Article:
In summation, The Ghost Of Buxton Manor is a wonderful gift to give yourself or someone you love. As for me, it’s a book I know I’ll re-read many times in the future.

Vault Of Shadows (Nightsiders #2) ~ By Jonathan Maberry – 4.5 Stars

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Thanks to NetGalley and Simon & Schuster Books for Young Readers.

Release Date: August 30th, 2016

464 Pages

Synopsis: After joining forces with the magical Nightsiders and surviving a trip to the enemy Bugs Hive ship, Milo Silk still has a lot to fear. 

The Huntsman has pledged a revenge worse than death on Milo, a group of nefarious fairies are bent on taking back Earth, and zombie-like holo-men are trapping humans for the Bugs to take. Even more unsettling is that the Witch of the World has disappeared and a mysterious boy is haunting Milo’s dreams in her stead. But none of these threats compare to what may happen to the world if the humans and the Nightsiders don’t unite to fight for each other.

Vault of Shadows is the follow-up to last years The Orphan Army, and does a great job at further developing its world and characters, even though it doesn’t do much to actually move the story forward. Eleven-year-old Milo Silk continues to be a character that will appeal to tweens, especially as readers get a personal glimpse into his fears and dreams through his “Dream Diary”. The story is exciting and action-packed, featuring everything from magical beings, to zombies, to holo-men, and alien villains. Underscoring all the excitement are the questions regarding the morality and cost of war, which Milo and his friends grapple with continuously. The importance of books and the powerful effects from reading are also emphasized throughout the story, which adds to its  appeal. Vault of Shadows and its predecessor are must haves for any library collection, and will be particularly helpful to teachers looking for a book that will appeal to reluctant readers. I’m definitely looking forward to the next installment!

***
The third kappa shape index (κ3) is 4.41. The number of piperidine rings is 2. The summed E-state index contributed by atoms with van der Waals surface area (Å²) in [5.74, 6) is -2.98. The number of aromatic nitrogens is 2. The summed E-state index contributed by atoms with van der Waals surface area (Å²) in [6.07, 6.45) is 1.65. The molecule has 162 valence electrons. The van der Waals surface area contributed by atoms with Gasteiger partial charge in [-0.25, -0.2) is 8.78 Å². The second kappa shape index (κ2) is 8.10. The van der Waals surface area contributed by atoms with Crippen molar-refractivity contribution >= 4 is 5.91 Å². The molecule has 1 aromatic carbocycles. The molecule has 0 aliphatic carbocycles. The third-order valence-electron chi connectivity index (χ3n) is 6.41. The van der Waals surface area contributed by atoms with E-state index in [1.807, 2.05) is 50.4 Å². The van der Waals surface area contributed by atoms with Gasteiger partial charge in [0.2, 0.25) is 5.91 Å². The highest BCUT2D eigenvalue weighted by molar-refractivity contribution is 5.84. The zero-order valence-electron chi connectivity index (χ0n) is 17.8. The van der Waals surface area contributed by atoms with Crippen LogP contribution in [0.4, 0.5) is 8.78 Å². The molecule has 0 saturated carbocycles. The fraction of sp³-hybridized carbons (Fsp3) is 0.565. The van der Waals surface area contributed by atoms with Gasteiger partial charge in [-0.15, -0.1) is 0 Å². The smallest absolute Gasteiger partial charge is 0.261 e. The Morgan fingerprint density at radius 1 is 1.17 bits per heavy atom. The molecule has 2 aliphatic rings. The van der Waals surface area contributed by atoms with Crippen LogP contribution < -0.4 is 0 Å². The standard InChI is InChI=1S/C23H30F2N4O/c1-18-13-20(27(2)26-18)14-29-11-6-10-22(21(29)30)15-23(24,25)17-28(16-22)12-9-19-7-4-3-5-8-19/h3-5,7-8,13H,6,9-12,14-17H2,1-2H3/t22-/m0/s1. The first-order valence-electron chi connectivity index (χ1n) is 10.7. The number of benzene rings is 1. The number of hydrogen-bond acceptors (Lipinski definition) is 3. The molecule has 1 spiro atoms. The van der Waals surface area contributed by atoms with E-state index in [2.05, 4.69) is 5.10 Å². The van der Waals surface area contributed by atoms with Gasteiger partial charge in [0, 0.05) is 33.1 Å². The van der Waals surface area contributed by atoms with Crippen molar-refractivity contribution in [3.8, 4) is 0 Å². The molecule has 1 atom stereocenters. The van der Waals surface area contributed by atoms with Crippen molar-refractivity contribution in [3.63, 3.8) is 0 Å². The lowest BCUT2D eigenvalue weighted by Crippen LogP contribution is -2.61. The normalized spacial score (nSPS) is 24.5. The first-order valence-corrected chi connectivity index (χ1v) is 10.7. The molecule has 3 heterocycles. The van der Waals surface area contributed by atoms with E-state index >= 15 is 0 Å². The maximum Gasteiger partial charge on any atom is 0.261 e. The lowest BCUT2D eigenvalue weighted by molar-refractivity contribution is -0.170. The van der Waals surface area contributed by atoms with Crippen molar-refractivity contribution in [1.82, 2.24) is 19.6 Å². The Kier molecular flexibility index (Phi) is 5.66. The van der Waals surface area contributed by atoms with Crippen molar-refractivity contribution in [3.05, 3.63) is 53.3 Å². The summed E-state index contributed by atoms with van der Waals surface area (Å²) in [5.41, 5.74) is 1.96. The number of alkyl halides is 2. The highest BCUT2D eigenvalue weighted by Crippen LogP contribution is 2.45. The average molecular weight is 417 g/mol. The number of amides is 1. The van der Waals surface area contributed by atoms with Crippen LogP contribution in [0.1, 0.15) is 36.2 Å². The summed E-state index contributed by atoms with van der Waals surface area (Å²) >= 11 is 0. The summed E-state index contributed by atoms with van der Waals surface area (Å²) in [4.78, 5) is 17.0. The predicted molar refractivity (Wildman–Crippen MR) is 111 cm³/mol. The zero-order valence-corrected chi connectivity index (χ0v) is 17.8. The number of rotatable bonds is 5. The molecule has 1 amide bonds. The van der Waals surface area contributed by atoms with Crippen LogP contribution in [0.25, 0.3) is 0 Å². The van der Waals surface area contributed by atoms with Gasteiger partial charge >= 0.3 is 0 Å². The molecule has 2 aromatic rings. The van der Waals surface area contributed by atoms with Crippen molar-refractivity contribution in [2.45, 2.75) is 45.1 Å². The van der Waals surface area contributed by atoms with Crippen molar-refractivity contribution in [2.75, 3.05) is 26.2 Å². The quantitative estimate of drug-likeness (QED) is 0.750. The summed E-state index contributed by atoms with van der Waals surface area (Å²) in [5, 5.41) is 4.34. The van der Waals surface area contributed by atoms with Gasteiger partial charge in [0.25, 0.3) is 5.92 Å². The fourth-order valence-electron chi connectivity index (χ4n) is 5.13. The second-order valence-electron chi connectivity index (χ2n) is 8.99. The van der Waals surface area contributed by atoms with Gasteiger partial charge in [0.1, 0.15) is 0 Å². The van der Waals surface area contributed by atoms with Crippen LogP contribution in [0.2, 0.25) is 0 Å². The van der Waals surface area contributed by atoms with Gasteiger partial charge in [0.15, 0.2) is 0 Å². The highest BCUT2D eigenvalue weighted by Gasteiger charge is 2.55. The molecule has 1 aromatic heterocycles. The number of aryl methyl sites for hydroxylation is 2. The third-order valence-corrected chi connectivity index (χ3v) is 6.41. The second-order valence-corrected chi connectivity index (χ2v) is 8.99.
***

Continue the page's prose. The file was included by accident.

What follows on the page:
The Jersey Devil ~ By Hunter Shea – 4.5 Stars

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Thanks to NetGalley and Pinnacle for providing an eARC in exchange for an honest review.

Release date: August 30th, 2016

352 Pages

Synopsis: 

THE LEGEND LIVES